My New Range!

The Search

In 2021, when we moved into our current house, I fulfilled my long-time dream of having two ovens in my kitchen. I had always envisioned the ovens being double wall ovens but one range and one wall oven also worked perfectly well. Both the range and the wall oven were top-tier appliances but they were 20 years old. Just a few months after buying the house the wall oven died on Jaeger’s birthday, right after his cake finished baking. Long story short1, more than a year later I was able to fix the wall oven. Everything was fine for about 11 months and I was excited to once again have two working ovens. Then, in September of 2023, I deep cleaned the range and killed the oven. I don’t know exactly what happened but my best guess is some liquid leaked down into the electronics and shorted something out. The oven kind of worked for several weeks after that but it clearly was on its last legs.

I felt both chagrined I had managed to kill the oven and excited that I finally had an excuse to get an induction range, something I had wanted ever since having a Kenmore induction range2 in Colorado. Then, I made an unpleasant discovery. Our range was in an island and it uses a downdraft range hood. This meant that the electrical (and gas) for the range was installed in the middle of the floor underneath the range.

The range has been pulled out from the island and we are looking down at the floor. There metal electrical conduit, a gas line, and electrical and gas hookups awkwardly in the middle of where the range usually is.

My old range was a pro-style dual fuel Dacor that had feet to lift it above the electrical outlet. I talked to an electrician and he said he could move the outlet a bit but I might still need to put a new range on boards to get it to clear. I did not think that would look good so this limited my options to pro-style ranges with feet. Pro-style ranges tend to be more expensive than normal ranges and, unless you spend a lot of money, seem to be inferior to the normal mid-range models3. In January, I gave up and Jaeger and I agreed that we could wait to see if better options came onto the market and this would probably be perfectly fine because most people only ever had one oven and two working ovens is a luxury, not a necessity.

Then March came. An excerpt from my A New Computer and a Cake post:

Saturday morning I woke up early and nervous because it was Julian’s birthday party day. I went downstairs to make muffins for breakfast and then discovered I had too little sugar for the cakes I was planning to make while the muffins were baking. It was still very early, and everyone else was still in bed, so I rushed to the store to pickup sugar. I got back and mixed up the muffin batter. I went to put the muffins in the oven and discovered that my oven was broken.

We ended the day with a very good toaster oven but while I was willing to go from two to one oven, I was not willing to permanently use a toaster oven for all my baking needs. So, my search for a replacement range started in earnest again. When I gave up in January, the Bosch HIS8055U was the only pro-style range with feet that was (barely) a price I was willing to pay and also seemed to work reasonably well. After some additional research, and additional time to think, I finally decided that was my best option and I should just order it. By this point it was mid-April and Home Depot showed the Bosch on sale (only for 10% but better than nothing). However, I was dubious a Home Depot installer would be able to handle our somewhat unique installation. Jaeger and I talked and decided we’d be willing to pay more to buy from a local appliance store if they could also hook us up with a good installer. To my astonishment, they quoted me a price that was cheaper than Home Depot. Install was extra but the installer did a great job and, two months after Julian’s party, we finally had a working oven again. (Before the installer arrived Jaeger also had to trim our Corian countertops a sliver on either side so the opening was a true 30″ wide. Personally, I think it looks better now than it previously did because someone had awkwardly chiseled away part of the counter for the previous range.)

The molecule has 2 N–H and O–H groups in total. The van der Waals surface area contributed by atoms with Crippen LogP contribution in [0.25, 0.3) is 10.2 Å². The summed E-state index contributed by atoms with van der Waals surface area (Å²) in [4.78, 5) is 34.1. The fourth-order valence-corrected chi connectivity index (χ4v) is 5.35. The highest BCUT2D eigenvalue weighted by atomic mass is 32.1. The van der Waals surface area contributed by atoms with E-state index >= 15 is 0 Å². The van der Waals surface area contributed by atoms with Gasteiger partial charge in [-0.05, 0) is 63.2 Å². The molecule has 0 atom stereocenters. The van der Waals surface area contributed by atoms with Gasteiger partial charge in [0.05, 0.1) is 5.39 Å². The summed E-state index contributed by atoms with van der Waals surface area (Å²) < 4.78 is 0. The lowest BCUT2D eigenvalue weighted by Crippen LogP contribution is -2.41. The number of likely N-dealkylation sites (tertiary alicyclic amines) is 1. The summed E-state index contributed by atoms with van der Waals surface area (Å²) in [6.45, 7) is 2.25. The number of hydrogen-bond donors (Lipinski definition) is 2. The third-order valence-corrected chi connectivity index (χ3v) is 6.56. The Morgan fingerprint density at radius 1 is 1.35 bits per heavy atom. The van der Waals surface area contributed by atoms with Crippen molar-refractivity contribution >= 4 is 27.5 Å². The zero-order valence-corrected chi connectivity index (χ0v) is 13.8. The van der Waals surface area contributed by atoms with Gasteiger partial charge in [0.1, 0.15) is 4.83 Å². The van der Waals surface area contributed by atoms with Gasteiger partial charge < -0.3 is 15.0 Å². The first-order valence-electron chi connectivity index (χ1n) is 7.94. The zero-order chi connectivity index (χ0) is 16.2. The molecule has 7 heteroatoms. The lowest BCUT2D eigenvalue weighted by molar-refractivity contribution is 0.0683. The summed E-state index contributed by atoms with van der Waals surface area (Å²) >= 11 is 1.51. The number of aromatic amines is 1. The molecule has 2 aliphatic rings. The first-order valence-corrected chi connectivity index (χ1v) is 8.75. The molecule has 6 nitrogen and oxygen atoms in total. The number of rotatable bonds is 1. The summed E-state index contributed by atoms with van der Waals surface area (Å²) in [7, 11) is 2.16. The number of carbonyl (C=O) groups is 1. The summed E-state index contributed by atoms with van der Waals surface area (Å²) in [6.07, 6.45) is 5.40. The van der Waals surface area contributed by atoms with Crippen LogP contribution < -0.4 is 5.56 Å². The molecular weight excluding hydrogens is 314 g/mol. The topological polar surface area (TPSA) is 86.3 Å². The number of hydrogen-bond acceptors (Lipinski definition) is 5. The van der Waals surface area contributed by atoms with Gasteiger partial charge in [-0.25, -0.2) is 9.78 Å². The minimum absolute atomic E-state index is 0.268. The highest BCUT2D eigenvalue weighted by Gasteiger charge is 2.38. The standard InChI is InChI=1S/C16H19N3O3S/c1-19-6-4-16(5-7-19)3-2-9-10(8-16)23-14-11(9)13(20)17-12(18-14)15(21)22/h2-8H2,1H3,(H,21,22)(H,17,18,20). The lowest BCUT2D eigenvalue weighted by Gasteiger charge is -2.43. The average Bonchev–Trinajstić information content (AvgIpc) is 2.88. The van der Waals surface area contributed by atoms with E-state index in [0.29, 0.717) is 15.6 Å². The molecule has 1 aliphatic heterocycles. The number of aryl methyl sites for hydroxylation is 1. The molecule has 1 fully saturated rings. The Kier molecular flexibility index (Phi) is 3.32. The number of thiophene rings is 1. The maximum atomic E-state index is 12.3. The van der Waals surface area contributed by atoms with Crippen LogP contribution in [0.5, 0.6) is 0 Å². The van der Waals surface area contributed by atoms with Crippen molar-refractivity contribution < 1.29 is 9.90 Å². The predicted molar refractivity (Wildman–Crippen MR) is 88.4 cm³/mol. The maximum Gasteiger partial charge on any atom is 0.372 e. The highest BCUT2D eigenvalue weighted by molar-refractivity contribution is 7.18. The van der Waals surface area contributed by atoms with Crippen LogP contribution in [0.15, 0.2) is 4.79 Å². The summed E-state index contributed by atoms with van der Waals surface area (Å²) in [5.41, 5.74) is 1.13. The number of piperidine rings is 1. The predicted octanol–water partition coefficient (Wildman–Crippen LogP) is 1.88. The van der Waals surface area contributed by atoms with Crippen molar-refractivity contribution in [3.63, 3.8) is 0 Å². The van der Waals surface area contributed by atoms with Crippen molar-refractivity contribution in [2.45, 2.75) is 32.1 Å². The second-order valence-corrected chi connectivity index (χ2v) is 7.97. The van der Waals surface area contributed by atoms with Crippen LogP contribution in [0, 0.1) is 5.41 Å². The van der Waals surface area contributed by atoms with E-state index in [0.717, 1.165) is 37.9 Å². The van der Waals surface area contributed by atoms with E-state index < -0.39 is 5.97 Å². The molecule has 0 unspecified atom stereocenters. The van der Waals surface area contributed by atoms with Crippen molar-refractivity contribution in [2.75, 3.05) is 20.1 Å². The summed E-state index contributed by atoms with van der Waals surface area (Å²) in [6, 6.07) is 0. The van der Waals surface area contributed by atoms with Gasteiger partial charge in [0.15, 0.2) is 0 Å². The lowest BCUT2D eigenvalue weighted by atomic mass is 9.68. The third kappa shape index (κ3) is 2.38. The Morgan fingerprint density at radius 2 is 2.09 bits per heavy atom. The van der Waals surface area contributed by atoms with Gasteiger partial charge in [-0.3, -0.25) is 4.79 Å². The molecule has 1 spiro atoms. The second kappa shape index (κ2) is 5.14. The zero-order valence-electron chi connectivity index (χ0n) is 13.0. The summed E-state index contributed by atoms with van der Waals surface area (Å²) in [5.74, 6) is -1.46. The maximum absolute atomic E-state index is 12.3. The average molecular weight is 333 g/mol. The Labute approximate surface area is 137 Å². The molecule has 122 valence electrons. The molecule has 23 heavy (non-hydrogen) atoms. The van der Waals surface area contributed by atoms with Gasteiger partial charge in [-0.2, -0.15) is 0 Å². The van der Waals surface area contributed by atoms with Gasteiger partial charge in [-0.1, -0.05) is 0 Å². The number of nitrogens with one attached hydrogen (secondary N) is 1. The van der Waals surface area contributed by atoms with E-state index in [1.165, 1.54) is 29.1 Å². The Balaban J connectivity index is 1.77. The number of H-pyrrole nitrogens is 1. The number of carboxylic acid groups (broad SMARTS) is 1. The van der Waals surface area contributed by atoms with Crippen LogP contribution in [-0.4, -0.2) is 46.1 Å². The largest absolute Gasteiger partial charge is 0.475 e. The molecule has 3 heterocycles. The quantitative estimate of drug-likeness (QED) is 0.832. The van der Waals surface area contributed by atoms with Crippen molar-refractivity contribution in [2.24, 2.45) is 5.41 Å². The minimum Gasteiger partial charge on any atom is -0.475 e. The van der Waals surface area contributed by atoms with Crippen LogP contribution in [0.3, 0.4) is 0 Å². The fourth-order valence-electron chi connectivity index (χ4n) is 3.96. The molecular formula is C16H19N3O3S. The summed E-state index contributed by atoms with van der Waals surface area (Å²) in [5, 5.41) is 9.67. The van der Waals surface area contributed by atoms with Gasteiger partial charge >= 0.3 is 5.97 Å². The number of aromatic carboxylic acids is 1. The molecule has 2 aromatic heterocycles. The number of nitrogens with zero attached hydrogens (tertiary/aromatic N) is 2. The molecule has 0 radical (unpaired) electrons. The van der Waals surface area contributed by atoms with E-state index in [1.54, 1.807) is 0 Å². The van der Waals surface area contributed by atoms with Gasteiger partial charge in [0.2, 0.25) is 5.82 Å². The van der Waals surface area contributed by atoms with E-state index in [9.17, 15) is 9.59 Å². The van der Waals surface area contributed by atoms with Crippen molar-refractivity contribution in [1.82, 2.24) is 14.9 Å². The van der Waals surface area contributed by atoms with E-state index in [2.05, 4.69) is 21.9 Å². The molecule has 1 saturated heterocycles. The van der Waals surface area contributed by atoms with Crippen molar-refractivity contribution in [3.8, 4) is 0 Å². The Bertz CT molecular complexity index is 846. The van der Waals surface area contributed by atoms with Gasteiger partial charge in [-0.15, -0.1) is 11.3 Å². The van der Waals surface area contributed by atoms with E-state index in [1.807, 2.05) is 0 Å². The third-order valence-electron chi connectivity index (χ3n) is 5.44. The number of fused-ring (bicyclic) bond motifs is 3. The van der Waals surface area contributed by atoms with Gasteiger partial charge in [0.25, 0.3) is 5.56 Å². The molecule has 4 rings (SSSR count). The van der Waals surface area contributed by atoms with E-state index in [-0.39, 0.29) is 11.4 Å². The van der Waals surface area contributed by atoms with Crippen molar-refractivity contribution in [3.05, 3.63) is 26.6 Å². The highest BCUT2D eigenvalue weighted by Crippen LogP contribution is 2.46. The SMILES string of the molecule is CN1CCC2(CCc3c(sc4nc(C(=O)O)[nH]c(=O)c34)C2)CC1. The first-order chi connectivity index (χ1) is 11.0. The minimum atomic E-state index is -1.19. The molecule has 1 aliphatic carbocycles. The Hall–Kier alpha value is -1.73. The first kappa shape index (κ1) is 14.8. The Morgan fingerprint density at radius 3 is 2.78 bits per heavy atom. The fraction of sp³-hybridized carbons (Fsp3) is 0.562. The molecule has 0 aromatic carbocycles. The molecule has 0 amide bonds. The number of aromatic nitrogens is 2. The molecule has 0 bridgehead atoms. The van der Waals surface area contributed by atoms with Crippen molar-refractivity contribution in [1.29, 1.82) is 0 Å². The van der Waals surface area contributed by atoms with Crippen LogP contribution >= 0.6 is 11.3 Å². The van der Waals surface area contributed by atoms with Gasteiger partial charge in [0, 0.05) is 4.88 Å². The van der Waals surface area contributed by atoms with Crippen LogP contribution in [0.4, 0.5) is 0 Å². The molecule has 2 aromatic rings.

Picture of the Bosch range. It's installed in an island. The range has a smooth black top. It has five knobs in front, 2 on the left and 3 on the right on a simply clock and temperature display panel. The light is on in the oven allowing you to see two oven racks through the large oven window.

The Review

This range isn’t perfect but it does everything I need. I’ve had it for a bit over a month and so far every baking recipe has turned out perfect (cakes, crusty breads, muffins, scones, etc). Everything I’ve made on the stove has also turned out well. Though, I find there’s a steeper learning curve for the stove than the oven, even with previous induction experience.